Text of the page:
In the first quarter of 2018, global private equity activity picked up right where it had left off in 2017, which saw a record volume of transactions. In the first quarter of the year, a total of US$113.7 billion was invested in 699 buyout deals—a 27% climb in value compared to Q1 2017, and the strongest start to a year since 2007.
According to research firm Preqin, robust fundraising has driven dry powder to new heights: US$1 trillion as of December 2017. With a surplus of money on their books, buyout funds’ appetite to spend is becoming insatiable.
Go big or go home
A supportive financing climate and global economic growth appear to be fueling bolder buyouts in 2018. A total of 28 deals individually exceeded the US$1 billion mark over the quarter, up from 20 in Q1 2017. Leading the pack was Blackstone’s announced US$17 billion purchase of Thomson Reuters’ Financial and Risk division—the fund’s largest buyout since the financial crisis and its seventh deal on record to exceed US$10 billion.
The deal caused the business services sector to top the sector league chart in Q1, with a total of US$23.6 billion spent across 103 deals. The sector, which encompasses businesses supporting the operations of other commercial enterprises, has seen record levels of private equity activity over the past few years, peaking at 522 transactions in 2017.
Activity has been fueled by the need to improve operational efficiencies and expand expertise in areas of high growth potential outside of core markets. As disruption continues to influence all corners of the market, PE firms will be under increased pressure to source firms with value-add potential.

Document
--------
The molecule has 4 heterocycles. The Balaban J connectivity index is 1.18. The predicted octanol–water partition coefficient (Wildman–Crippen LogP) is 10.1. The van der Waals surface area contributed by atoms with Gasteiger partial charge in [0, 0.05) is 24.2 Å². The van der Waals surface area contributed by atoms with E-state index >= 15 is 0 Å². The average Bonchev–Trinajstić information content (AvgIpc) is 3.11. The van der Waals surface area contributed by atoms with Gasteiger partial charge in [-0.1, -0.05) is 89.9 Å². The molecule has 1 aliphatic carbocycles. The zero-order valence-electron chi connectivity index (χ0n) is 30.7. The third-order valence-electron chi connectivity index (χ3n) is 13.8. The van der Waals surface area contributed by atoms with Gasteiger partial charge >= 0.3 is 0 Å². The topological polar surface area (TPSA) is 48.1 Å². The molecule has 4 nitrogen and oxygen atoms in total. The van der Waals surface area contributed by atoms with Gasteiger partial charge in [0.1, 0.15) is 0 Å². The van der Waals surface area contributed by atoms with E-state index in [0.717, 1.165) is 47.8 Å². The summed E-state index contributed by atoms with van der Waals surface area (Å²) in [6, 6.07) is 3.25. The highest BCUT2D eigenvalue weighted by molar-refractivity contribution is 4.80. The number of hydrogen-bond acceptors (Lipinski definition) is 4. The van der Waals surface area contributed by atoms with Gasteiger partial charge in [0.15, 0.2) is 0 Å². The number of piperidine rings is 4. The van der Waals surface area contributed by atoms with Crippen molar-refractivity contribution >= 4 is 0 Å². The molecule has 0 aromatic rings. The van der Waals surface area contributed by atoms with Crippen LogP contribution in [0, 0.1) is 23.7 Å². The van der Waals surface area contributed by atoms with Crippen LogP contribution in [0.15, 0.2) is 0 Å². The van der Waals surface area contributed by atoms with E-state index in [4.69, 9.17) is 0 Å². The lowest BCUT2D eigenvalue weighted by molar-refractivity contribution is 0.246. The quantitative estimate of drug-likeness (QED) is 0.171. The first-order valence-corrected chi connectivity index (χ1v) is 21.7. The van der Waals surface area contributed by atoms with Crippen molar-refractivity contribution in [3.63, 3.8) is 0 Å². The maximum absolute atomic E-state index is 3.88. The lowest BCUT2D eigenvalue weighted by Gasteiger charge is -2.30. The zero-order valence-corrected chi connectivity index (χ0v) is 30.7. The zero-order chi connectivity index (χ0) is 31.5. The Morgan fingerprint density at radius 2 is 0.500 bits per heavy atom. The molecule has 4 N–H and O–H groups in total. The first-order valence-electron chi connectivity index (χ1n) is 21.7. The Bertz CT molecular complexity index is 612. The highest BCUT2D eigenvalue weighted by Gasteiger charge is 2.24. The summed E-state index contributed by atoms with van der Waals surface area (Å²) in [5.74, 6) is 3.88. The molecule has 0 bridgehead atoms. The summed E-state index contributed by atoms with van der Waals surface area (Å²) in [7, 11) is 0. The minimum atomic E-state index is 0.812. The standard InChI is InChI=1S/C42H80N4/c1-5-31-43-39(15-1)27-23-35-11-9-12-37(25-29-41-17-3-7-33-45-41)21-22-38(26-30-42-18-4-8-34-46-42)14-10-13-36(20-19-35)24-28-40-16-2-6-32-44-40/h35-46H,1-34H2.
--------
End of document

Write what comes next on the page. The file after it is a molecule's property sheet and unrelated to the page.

Heightened competition is a double-edged sword. Booming stock markets are causing valuations to skyrocket. Meanwhile, a saturated market requires an increased focus on due diligence to find quality targets, which may become increasingly hard to come by. These conditions could motivate savvy investors to explore unorthodox sectors to find value and avoid overpaying.
And with interest rates predicted to increase across the globe in 2018, highly leveraged companies may find it more and more difficult to preserve their bottom line. Fitch warned in January that US interest rates could increase faster than expected over the following 18 months, potentially rising to 3.25% by autumn of next year. This will likely be mirrored across the Atlantic, as the Bank of England recently indicated that interest rates may increase sooner than previously anticipated.
But with record levels of dry powder available and favorable returns remaining achievable, PE funds will continue to take advantage of benign market conditions until a notable shift is visible.